Basics of Convertible Bonds
The provision of conversion in a corporate bond entitles the bondholder the right to convert the bond into a predetermined number of shares of common stock of the issuer. Put differently, one can say that a convertible bond is a corporate bond with a call option to buy common stock of the issuer.
The number of shares of common stock that the bondholder can receive from exercising the call option of the convertible bond is called the conversion ratio.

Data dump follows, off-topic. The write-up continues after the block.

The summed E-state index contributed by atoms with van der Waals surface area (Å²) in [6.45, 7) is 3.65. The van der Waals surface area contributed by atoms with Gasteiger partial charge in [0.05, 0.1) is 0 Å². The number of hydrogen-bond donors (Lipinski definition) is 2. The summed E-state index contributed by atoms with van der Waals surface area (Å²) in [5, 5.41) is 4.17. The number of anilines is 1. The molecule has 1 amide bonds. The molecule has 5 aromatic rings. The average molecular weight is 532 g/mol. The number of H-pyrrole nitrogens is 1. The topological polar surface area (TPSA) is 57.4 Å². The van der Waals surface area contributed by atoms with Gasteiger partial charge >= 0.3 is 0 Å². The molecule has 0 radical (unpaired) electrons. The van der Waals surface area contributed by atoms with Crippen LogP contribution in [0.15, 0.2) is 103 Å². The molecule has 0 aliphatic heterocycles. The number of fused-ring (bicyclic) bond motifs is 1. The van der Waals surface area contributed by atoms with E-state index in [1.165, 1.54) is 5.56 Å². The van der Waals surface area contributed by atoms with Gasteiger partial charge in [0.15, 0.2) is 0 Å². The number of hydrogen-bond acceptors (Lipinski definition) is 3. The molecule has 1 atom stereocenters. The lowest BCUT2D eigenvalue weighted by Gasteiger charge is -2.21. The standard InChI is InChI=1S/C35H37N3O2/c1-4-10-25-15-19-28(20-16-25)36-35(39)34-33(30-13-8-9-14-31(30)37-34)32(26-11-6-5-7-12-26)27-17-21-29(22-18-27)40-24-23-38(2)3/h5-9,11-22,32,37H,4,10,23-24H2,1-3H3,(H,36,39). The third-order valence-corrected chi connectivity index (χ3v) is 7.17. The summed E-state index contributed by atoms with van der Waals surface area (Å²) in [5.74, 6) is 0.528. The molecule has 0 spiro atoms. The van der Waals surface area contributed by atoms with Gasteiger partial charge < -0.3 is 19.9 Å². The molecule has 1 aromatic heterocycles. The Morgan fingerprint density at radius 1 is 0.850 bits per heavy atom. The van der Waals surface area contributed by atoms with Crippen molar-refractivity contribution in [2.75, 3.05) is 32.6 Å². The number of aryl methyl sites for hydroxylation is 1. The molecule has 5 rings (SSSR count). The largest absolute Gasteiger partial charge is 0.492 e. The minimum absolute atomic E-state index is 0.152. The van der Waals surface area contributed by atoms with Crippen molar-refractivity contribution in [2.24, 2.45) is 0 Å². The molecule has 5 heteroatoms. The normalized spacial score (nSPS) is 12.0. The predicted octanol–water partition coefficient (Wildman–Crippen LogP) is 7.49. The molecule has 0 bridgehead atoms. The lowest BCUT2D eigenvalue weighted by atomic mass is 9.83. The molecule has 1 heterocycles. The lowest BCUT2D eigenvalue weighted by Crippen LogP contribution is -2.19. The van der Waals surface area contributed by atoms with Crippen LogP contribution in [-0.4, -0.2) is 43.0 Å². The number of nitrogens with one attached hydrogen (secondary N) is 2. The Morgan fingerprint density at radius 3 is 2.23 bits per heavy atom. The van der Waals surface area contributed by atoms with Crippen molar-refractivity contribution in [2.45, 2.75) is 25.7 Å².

The strike price or the exercise price at which the investor exchanges the bond for the share is called conversion price.
More often than not, most of the convertible bonds are callable at the option of the issuer. Some of the convertible bonds are puttable. The put options are further classified into hard puts and soft puts. If the convertible bond is redeemable by the issuer only for cash it is known as hard put. If the issuer has the option to redeem the convertible security for cash, common stock, subordinated notes, or for a combination of the three, then it is called a soft put.